There's been a lot of conversation on a few forums as to why or why not fecals should be done.
The vet just called me with the fecal results on my four horses, so I am listing WHY one should get them done, setting aside the fact that worms are becoming resistant to wormers:
1. Three of my four horses do NOT need wormed.
2. Naturally the one that needs wormed is my biggest concern. A concern because he is 25 with Equine Metabolic Syndrome, hind gut ulcers, suspected hanging lipomas in the GI tract and he colics a lot, since last March
While he isn't "loaded", his count is high enough the vet said to wait a few weeks until our weather stops having such wide swings.
I am to worm him with Ivermectin at the vet's instructions.
3. Regarding the three that do not need wormed:
3.1 Two of them were last wormed in May with a double-dose of Ivermectin to get rid of Neck Threadworms (there's a couple current threads regarding those:( Before that, they were wormed November, 2011 with Zimectrin Gold.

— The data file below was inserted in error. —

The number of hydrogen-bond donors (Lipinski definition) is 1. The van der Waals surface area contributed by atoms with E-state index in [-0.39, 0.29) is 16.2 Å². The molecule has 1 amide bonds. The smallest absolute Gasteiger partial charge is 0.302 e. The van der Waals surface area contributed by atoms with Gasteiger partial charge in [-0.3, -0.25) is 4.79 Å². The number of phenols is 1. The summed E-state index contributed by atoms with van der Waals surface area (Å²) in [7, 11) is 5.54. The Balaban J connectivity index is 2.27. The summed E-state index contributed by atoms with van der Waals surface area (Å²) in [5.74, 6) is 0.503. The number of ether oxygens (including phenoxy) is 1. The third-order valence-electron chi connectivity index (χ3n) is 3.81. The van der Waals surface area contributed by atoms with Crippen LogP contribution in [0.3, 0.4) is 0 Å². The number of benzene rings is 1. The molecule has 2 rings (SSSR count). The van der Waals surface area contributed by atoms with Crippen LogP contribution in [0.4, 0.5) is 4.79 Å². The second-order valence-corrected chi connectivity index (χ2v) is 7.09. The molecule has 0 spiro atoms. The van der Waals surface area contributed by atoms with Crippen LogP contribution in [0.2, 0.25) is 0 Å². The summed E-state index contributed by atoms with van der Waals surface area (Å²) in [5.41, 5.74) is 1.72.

3.1.1 Horse Number 3 was last wormed November, 2011 with Zimectrin Gold. He never got wormed last Spring for anything because he was on daily aspirin for severely strained ligaments. He also did not have any signs of NTW's. Why poison him?
So the benefit of fecals? (which were all free this go-round):
1. From a mercenary point-of-view, look at the money I saved.
2. From an ethical/health point-of-view, look at the poison I do not needlessly have to put into my horses.
Not having worm issues (and minor ones where there is an issue) is the best news I've had for months. It's something I always took for ho-hum granted but lately, it's something to crow about in my horse-barn-now-turned-equine-skilled-nursing-facility
I know some vets are just stupid about not wanting to do fecals and charge a ridiculous amount of money. It might be best for those horse owners to invest in a lab kit, including microsope, and do your own